#8 Thou shalt gauge supplier viability

It is important to review your potential supplier’s balance sheet so you can assess their financial strength and whether they’re likely to be around for the long haul.

If the value of the business is going in the right direction, all well and good. If they are struggling to make a profit themselves, how can they claim to provide software that will help your business with profitability?

If you believe the supplier is an acquisition target, there are a number of important questions you should ask:

  • Who controls the company and are they looking to sell it?
  • Was the product created to be attractive to a potential acquirer?
  • Do the founders have a history of selling software companies?
  • If so, what’s the time horizon and who are they trying to sell to?
  • Does the vendor have investors?
  • If so, what kind of track record do they have?

As the legal software space consolidates, companies may not wish to continually support all of the products they gain through acquisition indefinitely. Acquirers have been known to advise sections of their newly acquired customer bases they will no longer support a particular product after a certain date.

This is a risk to anyone considering investing in new legal practice management software, so it is important to assess your potential supplier’s strategic vision.

#9 Thou shalt ensure you can retrieve your data

Can the data from your existing system be successfully exported and transferred into your new system?

But there is second, often overlooked, issue. If you transfer your data to a new system and then find that system isn’t actually fit-for-purpose after all and you decide to move on again to an alternative system, can you retrieve your valuable data in a usable format?

When it comes to retrieving data in that scenario, some vendors can only supply limited reports with huge chunks of data missing. Make sure you have it in writing, before you sign the contract, that if you choose to change system again, ALL your data is completely retrievable – and it will be made available in a usable format, auto-generated, with no manual intervention required by yourselves.

This should include client and matter details, your documents, time transactions, billing transactions, legal aid information etc, along with data that indicates how all of these different data records relate to each other.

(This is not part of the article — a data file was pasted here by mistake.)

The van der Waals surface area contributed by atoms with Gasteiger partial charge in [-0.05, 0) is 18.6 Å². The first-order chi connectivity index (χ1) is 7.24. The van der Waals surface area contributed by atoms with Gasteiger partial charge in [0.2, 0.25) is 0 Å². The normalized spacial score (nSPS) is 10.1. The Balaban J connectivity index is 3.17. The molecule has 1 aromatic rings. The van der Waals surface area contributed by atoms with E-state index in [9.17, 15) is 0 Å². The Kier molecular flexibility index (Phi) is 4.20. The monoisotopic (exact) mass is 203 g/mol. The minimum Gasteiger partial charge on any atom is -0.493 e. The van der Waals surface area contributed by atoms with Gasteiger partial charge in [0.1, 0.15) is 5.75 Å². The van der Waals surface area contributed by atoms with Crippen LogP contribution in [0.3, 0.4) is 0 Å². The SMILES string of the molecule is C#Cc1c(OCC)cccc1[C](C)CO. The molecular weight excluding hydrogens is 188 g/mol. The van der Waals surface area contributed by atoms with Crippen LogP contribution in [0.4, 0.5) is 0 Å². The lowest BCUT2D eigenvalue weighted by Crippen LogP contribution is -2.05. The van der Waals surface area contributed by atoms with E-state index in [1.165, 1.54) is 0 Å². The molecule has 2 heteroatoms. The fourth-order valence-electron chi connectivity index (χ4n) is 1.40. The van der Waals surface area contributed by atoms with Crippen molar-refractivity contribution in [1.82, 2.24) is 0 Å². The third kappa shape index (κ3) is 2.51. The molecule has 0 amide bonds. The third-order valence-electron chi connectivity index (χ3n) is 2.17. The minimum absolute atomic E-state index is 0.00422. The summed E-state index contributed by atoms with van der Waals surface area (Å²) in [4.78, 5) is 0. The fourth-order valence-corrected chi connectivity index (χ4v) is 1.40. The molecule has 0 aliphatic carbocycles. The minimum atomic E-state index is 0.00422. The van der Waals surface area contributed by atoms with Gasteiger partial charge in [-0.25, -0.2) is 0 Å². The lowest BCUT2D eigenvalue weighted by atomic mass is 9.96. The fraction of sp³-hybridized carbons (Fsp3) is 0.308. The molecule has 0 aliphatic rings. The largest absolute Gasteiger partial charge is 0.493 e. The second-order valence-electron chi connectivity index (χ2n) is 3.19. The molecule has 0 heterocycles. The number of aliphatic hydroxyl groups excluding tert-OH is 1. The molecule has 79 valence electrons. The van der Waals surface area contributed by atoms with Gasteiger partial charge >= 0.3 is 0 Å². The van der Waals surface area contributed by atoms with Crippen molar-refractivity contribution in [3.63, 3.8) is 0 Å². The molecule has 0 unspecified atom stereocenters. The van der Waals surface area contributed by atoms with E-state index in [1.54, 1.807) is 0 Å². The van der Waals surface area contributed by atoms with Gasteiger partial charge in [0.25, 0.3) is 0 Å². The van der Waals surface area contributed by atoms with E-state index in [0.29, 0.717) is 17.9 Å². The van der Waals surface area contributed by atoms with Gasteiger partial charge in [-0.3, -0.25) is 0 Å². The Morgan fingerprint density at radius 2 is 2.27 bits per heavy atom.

#10 Thou shalt not customise for customising’s sake

A good practice management system should offer a legal practice enough flexibility to enable its fee-earners to bend and shape the system to match their preferred working practices. The best suppliers offer a level of configuration that enables law firms to achieve this.

When buying new software, some people believe customisation is crucial to squeezing every inch of value out of the business relationship with their new supplier. The wish list of all the things your previous system could not do may live close to your heart but you should avoid customisation for customisation’s sake.

Unless a specific new feature will provide a distinct competitive advantage or a clearly measurable benefit, don’t go there. If not managed correctly, over-egging your workflow customisation by building in too much automation can cause untold user confusion, frustrating support challenges and unnecessary upgrade delays – not to mention delayed implementation, major cost overruns, and higher upgrade costs with some suppliers.

You need a supplier you can trust who will work with you to achieve the right balance of workflow configuration that will guide users through key processes whilst empowering them to do their jobs well.

Even if an element of customisation is included with the package you buy, you are well advised to think it through carefully before embarking on overly complex configuration.


This list is not exhaustive by any means, but for any law firm wishing to switch to a progressive and reliable new computer system, it is a very good starting point.

Good luck and happy hunting.